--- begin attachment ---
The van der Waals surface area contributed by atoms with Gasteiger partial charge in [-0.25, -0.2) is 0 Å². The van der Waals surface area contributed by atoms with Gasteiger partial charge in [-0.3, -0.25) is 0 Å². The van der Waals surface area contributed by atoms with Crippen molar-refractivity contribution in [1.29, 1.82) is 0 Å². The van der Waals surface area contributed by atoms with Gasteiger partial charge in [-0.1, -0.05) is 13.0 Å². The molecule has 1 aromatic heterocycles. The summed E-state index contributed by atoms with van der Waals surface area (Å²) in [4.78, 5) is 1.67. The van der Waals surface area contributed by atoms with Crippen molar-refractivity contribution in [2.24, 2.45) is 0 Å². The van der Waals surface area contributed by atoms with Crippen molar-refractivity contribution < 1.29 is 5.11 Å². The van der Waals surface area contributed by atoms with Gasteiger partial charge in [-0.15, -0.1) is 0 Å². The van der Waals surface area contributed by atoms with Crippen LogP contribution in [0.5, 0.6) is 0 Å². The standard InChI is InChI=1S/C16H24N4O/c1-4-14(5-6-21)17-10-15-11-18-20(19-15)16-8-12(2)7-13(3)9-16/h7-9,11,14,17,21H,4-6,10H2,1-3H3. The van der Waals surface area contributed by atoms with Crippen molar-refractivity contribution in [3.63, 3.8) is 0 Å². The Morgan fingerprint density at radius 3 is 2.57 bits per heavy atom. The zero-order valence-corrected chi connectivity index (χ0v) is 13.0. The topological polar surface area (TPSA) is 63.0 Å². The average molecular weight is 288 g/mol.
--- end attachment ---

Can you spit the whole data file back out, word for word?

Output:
The van der Waals surface area contributed by atoms with Gasteiger partial charge in [-0.25, -0.2) is 0 Å². The van der Waals surface area contributed by atoms with Gasteiger partial charge in [-0.3, -0.25) is 0 Å². The van der Waals surface area contributed by atoms with Crippen molar-refractivity contribution in [1.29, 1.82) is 0 Å². The van der Waals surface area contributed by atoms with Gasteiger partial charge in [-0.1, -0.05) is 13.0 Å². The molecule has 1 aromatic heterocycles. The summed E-state index contributed by atoms with van der Waals surface area (Å²) in [4.78, 5) is 1.67. The van der Waals surface area contributed by atoms with Crippen molar-refractivity contribution in [2.24, 2.45) is 0 Å². The van der Waals surface area contributed by atoms with Crippen molar-refractivity contribution < 1.29 is 5.11 Å². The van der Waals surface area contributed by atoms with Gasteiger partial charge in [-0.15, -0.1) is 0 Å². The van der Waals surface area contributed by atoms with Crippen LogP contribution in [0.5, 0.6) is 0 Å². The standard InChI is InChI=1S/C16H24N4O/c1-4-14(5-6-21)17-10-15-11-18-20(19-15)16-8-12(2)7-13(3)9-16/h7-9,11,14,17,21H,4-6,10H2,1-3H3. The van der Waals surface area contributed by atoms with Crippen molar-refractivity contribution in [3.63, 3.8) is 0 Å². The Morgan fingerprint density at radius 3 is 2.57 bits per heavy atom. The zero-order valence-corrected chi connectivity index (χ0v) is 13.0. The topological polar surface area (TPSA) is 63.0 Å². The average molecular weight is 288 g/mol.